And another Himalayan mountain was only successfully climbed in the last quarter-century!
These stunning lofty peaks are found in different areas of China, with three of them forming part of the Tibetan Plateau.
Not surprisingly, these gorgeous massifs have spiritual significance, and are considered sacred by many.
You can learn something about each one in this article.
1. Namcha Barwa in Tibet
This isolated Himalayan peak is about 25,500 feet high, and is situated inside the Great Bend of the Yarlung Tsangpo River.
It was the world’s highest unclimbed mountain until 1992, and only a handful of people have scaled it.
2. Mount Gongga in Sichuan
The highest mountain in Sichuan Province is also known as Minya Konka, and locals call it the “King of Sichuan Mountains.”
It is part of the Daxue Shan range, and about 23,000 feet high, making it the tallest easternmost peak.
3. Mount Qomolangma in Tibet
This Himalayan peak is better known as Mount Everest, and of course Earth’s highest mountain at 29,029 feet. In Tibetan, Qomolangma means “holy mother” or “mother of the universe,” and there is a goddess with this name.
It is located on the border between Nepal and China, which runs directly over its summit.
4. Meili Snow Mountain in Yunnan
Buddhists consider this summit the most special of eight sacred mountains in Tibet.
It has 13 peaks averaging over 19,600 feet, known as prince peaks. The main one, Kawagebo, is pyramid-shaped, and often referred to as the Goddess of Meili Snow Mountain.
5. Yellow Mountain in Anhui
Also known as Mount Huangshan, this beautiful granite peak is in East China. It is well-vegetated below 3,600 feet, but some trees manage to grow up to 5,900 feet.
Many painters and poets have been inspired by Huangshan with its craggy outcrops and clinging pines.
6. Three Holy Mountains in Daocheng
Situated in Ganzi Tibetan Autonomous Prefecture of Sichuan Province, the three sacred mountains of Daocheng are Xiannari, Yangmaiyong, and Xianuoduoji. Xiannari is the main peak at 19,790 feet.
Legend has it that this peaceful poised peak is the incarnation of Avalokitesvara, the Buddhist Goddess of Mercy.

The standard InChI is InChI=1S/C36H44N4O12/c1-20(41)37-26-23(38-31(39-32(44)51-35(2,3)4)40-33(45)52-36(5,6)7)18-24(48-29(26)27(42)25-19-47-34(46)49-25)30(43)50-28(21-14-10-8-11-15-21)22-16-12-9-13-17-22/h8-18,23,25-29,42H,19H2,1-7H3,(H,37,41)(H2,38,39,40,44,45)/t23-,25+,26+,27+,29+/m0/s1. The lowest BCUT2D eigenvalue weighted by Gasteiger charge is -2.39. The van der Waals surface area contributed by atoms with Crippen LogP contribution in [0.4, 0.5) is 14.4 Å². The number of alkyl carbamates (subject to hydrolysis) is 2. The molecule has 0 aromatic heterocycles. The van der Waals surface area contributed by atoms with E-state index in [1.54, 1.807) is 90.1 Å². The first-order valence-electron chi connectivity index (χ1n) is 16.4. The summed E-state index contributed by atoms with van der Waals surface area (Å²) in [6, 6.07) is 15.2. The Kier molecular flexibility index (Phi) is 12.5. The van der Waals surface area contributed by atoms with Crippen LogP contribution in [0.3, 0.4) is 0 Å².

7. Chogori Peak in Xinjiang
Better known as K2 as it’s part of the Karakoram Range, “Chogori” is derived from the Tajik language, and means “high, great, and magnificent.” Its elevation is 28,251 feet, making it the second highest mountain on the planet.
It also has a reputation as the Savage Mountain because it is so hard to climb, having the second highest death rate of mountains at this height after Annapurna in Nepal. One person has perished out of every four mountaineers who reached the top, and it has never been climbed in winter. Trying to get there from the Chinese side is more dangerous, so most attempt it from the Pakistani side.
8. Mount Kailash in Tibet
Dubbed the “Treasure or Saint of Snow Mountain,” Kailash lies near the source of some of the world’s longest rivers, including the Indus River and the Karnali River (which later enters the Ganges).
It is considered a sacred summit by four religions—Buddhism, Hinduism, Bon, and Jainism—and is also home to Holy Lake. Each year, thousands of pilgrims walk the 32 mile circle around Kailash, which takes about three days, but is done in one day by some of the devout. Others take at least four weeks because they do full-length body prostrations along the entire route.
9. Mount Tai in Shandong
Mount Tai is an important summit in Buddhism and Daoism. Its tallest peak, the Jade Emperor Peak, is 5,069 tall.
There is a cable car that travels to the top, or you can climb it via a couple of routes.
10. Mount Emei in Sichuan
Almost 100 miles from Chengdu , this UNESCO Natural and Cultural Heritage site has historical significance in Buddhism, and is renowned for its mild weather and gorgeous scenery.
It is 10,167 feet tall, and the highest of the Four Sacred Buddhist Mountains of China.
Research by Ming Yue